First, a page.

Wednesday June 20th


US stock futures bounce back after Dow wipes out gains for 2018 in previous session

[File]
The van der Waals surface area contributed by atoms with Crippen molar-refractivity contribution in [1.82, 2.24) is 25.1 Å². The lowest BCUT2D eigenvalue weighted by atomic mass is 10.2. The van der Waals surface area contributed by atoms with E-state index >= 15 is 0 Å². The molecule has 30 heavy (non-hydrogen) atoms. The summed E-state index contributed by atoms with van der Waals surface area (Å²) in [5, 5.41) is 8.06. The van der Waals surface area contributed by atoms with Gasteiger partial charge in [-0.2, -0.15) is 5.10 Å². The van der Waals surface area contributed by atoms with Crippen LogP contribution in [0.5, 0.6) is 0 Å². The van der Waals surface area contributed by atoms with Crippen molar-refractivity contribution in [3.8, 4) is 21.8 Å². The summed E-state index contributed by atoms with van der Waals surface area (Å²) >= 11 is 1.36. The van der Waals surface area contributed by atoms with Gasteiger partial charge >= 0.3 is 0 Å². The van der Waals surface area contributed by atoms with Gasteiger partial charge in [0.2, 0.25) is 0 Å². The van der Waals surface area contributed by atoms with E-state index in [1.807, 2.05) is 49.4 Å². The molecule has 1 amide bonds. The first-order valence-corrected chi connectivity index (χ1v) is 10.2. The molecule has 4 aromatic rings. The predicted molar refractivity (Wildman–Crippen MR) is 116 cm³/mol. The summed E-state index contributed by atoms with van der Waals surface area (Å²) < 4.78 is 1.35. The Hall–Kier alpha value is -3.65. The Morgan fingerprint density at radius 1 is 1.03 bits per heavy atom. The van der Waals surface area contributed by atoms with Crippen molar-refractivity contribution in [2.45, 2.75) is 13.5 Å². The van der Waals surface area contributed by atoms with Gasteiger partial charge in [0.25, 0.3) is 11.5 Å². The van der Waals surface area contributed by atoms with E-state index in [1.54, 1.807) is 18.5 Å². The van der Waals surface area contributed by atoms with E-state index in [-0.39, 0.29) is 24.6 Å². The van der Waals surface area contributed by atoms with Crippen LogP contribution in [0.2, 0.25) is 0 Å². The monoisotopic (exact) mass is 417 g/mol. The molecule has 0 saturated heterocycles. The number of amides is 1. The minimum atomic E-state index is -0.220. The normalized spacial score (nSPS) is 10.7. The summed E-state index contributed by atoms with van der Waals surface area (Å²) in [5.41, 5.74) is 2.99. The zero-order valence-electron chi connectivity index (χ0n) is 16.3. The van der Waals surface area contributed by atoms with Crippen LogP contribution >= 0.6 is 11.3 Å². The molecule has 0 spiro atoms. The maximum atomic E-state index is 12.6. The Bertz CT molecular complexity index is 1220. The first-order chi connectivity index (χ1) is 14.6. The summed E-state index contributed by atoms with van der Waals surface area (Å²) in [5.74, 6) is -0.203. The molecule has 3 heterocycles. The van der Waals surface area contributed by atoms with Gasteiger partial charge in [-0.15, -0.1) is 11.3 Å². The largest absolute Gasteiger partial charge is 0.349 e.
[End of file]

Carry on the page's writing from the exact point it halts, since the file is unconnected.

U.S. stock index futures rose ahead of Wednesday's open, as markets tried to reclaim some footing after losing significant ground in the previous session. Around 7:05 a.m. ET, Dow Jones industrial average futures rose 98 points, indicating a positive open of 101.79 points. Nasdaq 100 and the S&P 500 futures also indicated solid gains at the start of their respective trading session. The moves in premarket trade came after Wall Street posted heavy losses during Tuesday's session. U.S. stocks sank yesterday as trade tensions intensified, causing the Dow Jones industrial average to close down almost 300 points, having erased all of its gains for the year during the session. Other major domestic indexes also closed lower. Looking to markets overseas, stocks tried for gains Wednesday following Tuesday's turbulent session. Investors still remain on edge, however, as turbulence surrounding global trade rumbles on. The gloomy mood across markets stems from Monday, when President Donald Trump requested the United States Trade Representative to identify $200 billion worth of Chinese goods for additional tariffs, at a rate of 10 percent. These additional levies would be imposed on China if it refused "to change its practices" and continued with the new levies it declared on the U.S., Trump said. The news, which comes hot on the heels of recent tariffs imposed by both nations last week, continued to rattle both China and investors. Following Trump's statement, Beijing reacted by pledging to retaliateagainst the U.S., with its Commerce Ministry stating that the U.S. had initiated a "trade war that violates market laws and is not in accordance with current global development trends." The turmoil surrounding the U.S. isn't just isolated to trade, however. Concerns over Washington's policy of separating migrant children from their parents has also upped concern, while the U.S. announced Tuesday that it would withdraw itself from the United Nations' Human Rights Council, citing alleged bias against Israel. Aside from politics, crude futures will be at the forefront of investors' attention as members of the oil cartel OPEC meet in Vienna, Austria this week. On Wednesday, oil prices were on the rise, boosted by a recent drop in U.S. commercial crude inventories, according to Reuters. Benchmark Brent crude was up 38 cents, or half a percent, at $75.46 a barrel by 8:32 a.m. ET (1232 GMT). U.S. light crude rose 69 cents, or 1.1 percent, at $65.59. Asian stocks closed higher on Wednesday, with regional markets paring some of the sharp losses made in the previous session caused by elevated fears of a trade war between the U.S. and China. Japan's Nikkei 225 rose 1.24 percent, or 276.95 points, to end at 22,555.43 in a choppy session. Markets in South Korea shrugged off trade-related concerns, with the Kospi rising 1.02 percent to close at 2,363.91. Greater China markets also recovered slightly after Tuesday's plunge. The Hang Seng Index tacked on 0.92 percent by 3:10 p.m. Mainland markets reversed early declines to finish the day higher. The Shanghai composite closed up 0.31 percent at 2,916.74, although it remained below the 3,000 mark it breached on Tuesday. The smaller Shenzhen composite got a boost in the afternoon, ending the day higher by 1.16 percent. Gold prices were little changed on Wednesday, after slipping to a near six-month low in the previous session, as equities rebounded. Spot gold held steady at $1,274.84 an ounce. The metal fell to its lowest since Dec. 22 at $1,270 an ounce on Tuesday. U.S. gold futures for August delivery were, however, 0.12 percent lower at $1,277.10.